4. Schedule a styled shoot. A styled session is one where vendors collaborate and bring their items together so photos can be taken for all the businesses involved. For example, if you are a children’s photographer, you could collaborate with a hair stylist, clothing shop, kids’ play space and florist. Have each vendor bring a themed item to the shoot.  Select some models and enjoy the fun shoot with all the props and services from the vendors. Afterwards,  each vendor receives images to use in their marketing materials and you are also able to use the images in your portfolio.  This can really add some unique images to your portfolio, and you’ve created some meaningful relationships with small business owners and vendors in your area.8 Ways Photographers Can Make the Most of Slow Season
  5. Donate your time. Slow season is a great time to give back to your community.  Find a charitable organization that could use some photography work or reach out to someone that might appreciate a free or discounted session, such as a military family, someone with an illness, or a low-income family.  This can be a wonderful experience for the recipients and will likely remind you of how much you love what you do.
  6. Connect with people on social media. Downtime is a great opportunity to reach out and connect with others on social media.  In addition to all the ideas listed above, you can also spend some time just growing your social media accounts with authentic engagement and fun activities like private messages to small business owners, to build a relationship and invite them to an in-person coffee meeting to discuss possible partnerships in the future.  .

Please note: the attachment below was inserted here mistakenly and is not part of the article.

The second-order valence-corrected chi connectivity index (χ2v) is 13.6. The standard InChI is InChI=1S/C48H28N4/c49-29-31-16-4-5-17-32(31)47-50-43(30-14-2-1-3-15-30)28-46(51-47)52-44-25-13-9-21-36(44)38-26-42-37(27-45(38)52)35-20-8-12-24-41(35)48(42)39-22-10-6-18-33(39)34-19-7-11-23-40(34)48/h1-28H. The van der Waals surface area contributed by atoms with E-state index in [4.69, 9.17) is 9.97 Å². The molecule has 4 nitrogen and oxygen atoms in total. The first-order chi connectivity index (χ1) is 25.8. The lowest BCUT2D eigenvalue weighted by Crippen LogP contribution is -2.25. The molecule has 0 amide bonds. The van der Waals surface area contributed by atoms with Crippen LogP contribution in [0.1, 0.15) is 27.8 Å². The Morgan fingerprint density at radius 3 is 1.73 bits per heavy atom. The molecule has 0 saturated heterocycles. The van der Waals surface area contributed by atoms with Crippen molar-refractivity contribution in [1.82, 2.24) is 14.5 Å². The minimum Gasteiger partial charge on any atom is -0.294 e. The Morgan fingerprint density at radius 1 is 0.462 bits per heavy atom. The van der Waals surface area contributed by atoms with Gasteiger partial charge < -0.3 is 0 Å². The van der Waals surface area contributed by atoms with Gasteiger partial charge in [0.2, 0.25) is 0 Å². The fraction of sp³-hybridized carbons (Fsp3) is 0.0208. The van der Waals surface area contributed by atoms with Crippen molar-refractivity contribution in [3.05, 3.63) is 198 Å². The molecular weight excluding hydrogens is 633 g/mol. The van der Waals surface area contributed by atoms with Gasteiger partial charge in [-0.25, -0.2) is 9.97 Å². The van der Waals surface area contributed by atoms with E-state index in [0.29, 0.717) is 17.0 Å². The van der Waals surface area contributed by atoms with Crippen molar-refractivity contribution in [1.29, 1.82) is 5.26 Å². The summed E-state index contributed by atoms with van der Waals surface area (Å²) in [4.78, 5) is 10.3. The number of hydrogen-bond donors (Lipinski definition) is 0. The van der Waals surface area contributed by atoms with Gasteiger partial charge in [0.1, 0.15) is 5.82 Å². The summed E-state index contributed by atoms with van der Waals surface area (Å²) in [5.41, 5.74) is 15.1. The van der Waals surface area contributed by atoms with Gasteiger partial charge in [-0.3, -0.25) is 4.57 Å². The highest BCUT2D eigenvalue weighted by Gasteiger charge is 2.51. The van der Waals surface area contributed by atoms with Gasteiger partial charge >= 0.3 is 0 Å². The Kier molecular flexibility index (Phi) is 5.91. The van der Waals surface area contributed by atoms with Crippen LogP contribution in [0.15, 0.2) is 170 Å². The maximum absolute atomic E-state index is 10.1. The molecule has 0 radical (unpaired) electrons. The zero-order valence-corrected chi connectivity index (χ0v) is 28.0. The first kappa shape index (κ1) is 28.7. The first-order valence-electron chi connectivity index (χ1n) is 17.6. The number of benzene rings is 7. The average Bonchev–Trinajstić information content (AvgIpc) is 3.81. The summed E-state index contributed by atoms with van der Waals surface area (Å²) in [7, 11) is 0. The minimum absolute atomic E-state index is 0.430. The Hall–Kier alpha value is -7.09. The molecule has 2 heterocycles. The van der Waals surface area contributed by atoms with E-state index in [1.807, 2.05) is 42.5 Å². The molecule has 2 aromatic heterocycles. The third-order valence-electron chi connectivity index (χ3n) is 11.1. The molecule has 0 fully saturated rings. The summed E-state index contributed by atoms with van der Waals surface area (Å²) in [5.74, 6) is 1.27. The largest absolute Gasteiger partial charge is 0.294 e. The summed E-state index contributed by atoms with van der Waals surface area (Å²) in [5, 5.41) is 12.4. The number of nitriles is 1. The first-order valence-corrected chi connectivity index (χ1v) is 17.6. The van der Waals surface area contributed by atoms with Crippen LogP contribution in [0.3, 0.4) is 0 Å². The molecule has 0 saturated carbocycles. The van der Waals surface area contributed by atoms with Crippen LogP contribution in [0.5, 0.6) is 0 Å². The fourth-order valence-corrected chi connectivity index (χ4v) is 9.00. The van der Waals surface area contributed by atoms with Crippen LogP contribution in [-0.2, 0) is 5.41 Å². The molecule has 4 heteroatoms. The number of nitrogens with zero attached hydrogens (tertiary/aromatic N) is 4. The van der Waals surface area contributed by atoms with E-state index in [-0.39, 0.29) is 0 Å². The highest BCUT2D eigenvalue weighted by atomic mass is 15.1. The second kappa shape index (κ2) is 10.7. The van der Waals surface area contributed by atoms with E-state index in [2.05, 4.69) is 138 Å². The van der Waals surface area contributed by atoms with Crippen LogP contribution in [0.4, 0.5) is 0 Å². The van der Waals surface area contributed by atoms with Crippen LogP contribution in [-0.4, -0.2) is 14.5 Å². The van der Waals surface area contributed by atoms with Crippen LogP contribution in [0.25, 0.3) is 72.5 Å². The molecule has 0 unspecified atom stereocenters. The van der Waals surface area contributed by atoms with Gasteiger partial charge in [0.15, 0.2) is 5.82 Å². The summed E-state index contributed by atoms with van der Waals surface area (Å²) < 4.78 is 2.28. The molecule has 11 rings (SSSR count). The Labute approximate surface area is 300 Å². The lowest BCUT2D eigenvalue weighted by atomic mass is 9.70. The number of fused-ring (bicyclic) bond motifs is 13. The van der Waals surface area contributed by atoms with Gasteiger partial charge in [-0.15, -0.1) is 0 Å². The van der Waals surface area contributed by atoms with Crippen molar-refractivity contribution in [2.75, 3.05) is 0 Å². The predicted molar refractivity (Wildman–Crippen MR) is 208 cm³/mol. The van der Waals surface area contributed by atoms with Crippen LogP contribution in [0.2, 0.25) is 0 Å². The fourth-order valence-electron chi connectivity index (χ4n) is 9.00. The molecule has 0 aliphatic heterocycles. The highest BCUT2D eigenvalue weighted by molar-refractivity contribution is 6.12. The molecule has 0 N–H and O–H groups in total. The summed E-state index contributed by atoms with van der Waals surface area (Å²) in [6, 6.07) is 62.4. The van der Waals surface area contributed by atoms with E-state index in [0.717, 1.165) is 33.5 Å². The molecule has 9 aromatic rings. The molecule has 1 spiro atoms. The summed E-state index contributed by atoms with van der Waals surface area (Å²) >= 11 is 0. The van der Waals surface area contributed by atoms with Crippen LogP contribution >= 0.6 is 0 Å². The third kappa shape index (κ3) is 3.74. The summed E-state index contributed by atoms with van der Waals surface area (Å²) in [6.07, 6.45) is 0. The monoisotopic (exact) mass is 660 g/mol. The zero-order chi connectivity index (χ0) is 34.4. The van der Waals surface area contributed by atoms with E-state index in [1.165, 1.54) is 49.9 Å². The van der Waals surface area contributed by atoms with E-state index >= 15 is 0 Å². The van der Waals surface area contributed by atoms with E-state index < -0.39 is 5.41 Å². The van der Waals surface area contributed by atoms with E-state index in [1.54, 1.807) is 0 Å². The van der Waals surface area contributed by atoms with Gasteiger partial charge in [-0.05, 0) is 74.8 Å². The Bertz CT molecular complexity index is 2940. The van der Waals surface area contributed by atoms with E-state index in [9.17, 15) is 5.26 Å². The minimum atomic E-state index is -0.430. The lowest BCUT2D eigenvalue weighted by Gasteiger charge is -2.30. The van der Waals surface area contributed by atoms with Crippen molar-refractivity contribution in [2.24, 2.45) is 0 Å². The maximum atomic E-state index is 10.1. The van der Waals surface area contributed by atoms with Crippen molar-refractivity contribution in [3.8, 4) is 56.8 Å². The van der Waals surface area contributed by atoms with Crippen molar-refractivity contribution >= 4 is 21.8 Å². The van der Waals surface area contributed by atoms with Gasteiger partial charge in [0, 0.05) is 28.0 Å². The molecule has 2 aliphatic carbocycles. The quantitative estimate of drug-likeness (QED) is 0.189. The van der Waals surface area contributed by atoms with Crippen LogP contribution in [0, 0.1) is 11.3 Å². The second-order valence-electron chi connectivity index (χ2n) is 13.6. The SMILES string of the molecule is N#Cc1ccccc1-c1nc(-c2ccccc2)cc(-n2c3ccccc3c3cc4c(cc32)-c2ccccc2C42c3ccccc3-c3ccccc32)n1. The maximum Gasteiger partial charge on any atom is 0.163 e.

7. Reach out to past clients and offer product specials. If you have a past client list, reach out to them via email and offer them a discount on products a couple of times a year.  Especially if you only sell digital images, they may be ready to purchase an album or a gallery wrap or even off-season holiday cards like Valentine’s Day or 4th of July. Often, after some time has passed, old clients will realize they want more than just the images on their hard drive.
  8. Book appointments. Your slow season is a good time to offer a promotion for alternative types of sessions like mini-sessions, headshots, gifts after purchase, and lifestyle session packages. Mini-sessions can be done in any theme based on what time of year your area is slow.  You could also offer a milestone package, like 4 lifestyle sessions purchased in a package for a discounted rate.  

Whatever you do, don’t sit around and complain on social media to all your friends and family about how slow business is and how desperate you are. Believe it or not, I have seen photographers begging on Facebook for someone to book a session so they can make ends meet. While we have all certainly felt that way from time to time, this will leave a less than favorable impression on your potential clients.

When all else fails, or when you feel like you really need it, TAKE A VACATION!  Even though we are often responsible for every single aspect of our business, we TOO need to recharge our battery in order to be our best for ourselves, our families, and our clients.